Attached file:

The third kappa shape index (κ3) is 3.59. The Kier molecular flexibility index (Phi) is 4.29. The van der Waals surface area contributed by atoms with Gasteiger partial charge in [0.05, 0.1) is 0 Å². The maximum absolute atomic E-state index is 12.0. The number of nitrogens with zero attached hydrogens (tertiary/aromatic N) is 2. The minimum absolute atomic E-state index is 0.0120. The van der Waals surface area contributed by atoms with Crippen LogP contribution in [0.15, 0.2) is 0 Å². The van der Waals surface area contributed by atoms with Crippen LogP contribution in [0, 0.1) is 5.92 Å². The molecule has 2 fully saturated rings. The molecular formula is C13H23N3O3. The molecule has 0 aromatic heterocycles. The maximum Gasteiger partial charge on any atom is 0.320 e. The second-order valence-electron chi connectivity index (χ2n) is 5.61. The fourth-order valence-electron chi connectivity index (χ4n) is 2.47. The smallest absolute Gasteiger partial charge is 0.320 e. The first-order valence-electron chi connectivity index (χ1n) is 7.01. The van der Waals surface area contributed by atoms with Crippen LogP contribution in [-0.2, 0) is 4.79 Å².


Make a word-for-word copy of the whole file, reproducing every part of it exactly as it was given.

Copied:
The third kappa shape index (κ3) is 3.59. The Kier molecular flexibility index (Phi) is 4.29. The van der Waals surface area contributed by atoms with Gasteiger partial charge in [0.05, 0.1) is 0 Å². The maximum absolute atomic E-state index is 12.0. The number of nitrogens with zero attached hydrogens (tertiary/aromatic N) is 2. The minimum absolute atomic E-state index is 0.0120. The van der Waals surface area contributed by atoms with Crippen LogP contribution in [0.15, 0.2) is 0 Å². The van der Waals surface area contributed by atoms with Crippen LogP contribution in [0, 0.1) is 5.92 Å². The molecule has 2 fully saturated rings. The molecular formula is C13H23N3O3. The molecule has 0 aromatic heterocycles. The maximum Gasteiger partial charge on any atom is 0.320 e. The second-order valence-electron chi connectivity index (χ2n) is 5.61. The fourth-order valence-electron chi connectivity index (χ4n) is 2.47. The smallest absolute Gasteiger partial charge is 0.320 e. The first-order valence-electron chi connectivity index (χ1n) is 7.01. The van der Waals surface area contributed by atoms with Crippen LogP contribution in [-0.2, 0) is 4.79 Å².